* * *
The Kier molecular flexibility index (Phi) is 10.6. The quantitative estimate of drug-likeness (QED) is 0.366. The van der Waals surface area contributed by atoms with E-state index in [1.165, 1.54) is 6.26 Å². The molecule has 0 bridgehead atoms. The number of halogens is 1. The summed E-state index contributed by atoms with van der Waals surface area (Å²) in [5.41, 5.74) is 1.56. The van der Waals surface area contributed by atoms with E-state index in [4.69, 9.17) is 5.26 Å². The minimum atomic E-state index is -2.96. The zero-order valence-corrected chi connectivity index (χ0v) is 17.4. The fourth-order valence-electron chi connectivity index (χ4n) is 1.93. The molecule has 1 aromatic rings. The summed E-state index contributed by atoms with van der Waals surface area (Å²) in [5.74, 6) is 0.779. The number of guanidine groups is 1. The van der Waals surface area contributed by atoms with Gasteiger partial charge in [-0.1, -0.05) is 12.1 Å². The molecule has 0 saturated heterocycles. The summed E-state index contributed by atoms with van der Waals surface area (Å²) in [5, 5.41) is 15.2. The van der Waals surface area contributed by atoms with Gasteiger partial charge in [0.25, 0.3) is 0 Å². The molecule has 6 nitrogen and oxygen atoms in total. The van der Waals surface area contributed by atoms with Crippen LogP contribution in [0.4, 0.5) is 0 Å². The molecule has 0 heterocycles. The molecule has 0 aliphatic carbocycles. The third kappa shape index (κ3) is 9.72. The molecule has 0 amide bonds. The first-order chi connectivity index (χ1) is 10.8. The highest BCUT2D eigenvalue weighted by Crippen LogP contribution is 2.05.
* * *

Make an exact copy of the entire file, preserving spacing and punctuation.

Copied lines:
The Kier molecular flexibility index (Phi) is 10.6. The quantitative estimate of drug-likeness (QED) is 0.366. The van der Waals surface area contributed by atoms with E-state index in [1.165, 1.54) is 6.26 Å². The molecule has 0 bridgehead atoms. The number of halogens is 1. The summed E-state index contributed by atoms with van der Waals surface area (Å²) in [5.41, 5.74) is 1.56. The van der Waals surface area contributed by atoms with E-state index in [4.69, 9.17) is 5.26 Å². The minimum atomic E-state index is -2.96. The zero-order valence-corrected chi connectivity index (χ0v) is 17.4. The fourth-order valence-electron chi connectivity index (χ4n) is 1.93. The molecule has 1 aromatic rings. The summed E-state index contributed by atoms with van der Waals surface area (Å²) in [5.74, 6) is 0.779. The number of guanidine groups is 1. The van der Waals surface area contributed by atoms with Gasteiger partial charge in [-0.1, -0.05) is 12.1 Å². The molecule has 0 saturated heterocycles. The summed E-state index contributed by atoms with van der Waals surface area (Å²) in [5, 5.41) is 15.2. The van der Waals surface area contributed by atoms with Gasteiger partial charge in [0.25, 0.3) is 0 Å². The molecule has 6 nitrogen and oxygen atoms in total. The van der Waals surface area contributed by atoms with Crippen LogP contribution in [0.4, 0.5) is 0 Å². The molecule has 0 heterocycles. The molecule has 0 aliphatic carbocycles. The third kappa shape index (κ3) is 9.72. The molecule has 0 amide bonds. The first-order chi connectivity index (χ1) is 10.8. The highest BCUT2D eigenvalue weighted by Crippen LogP contribution is 2.05.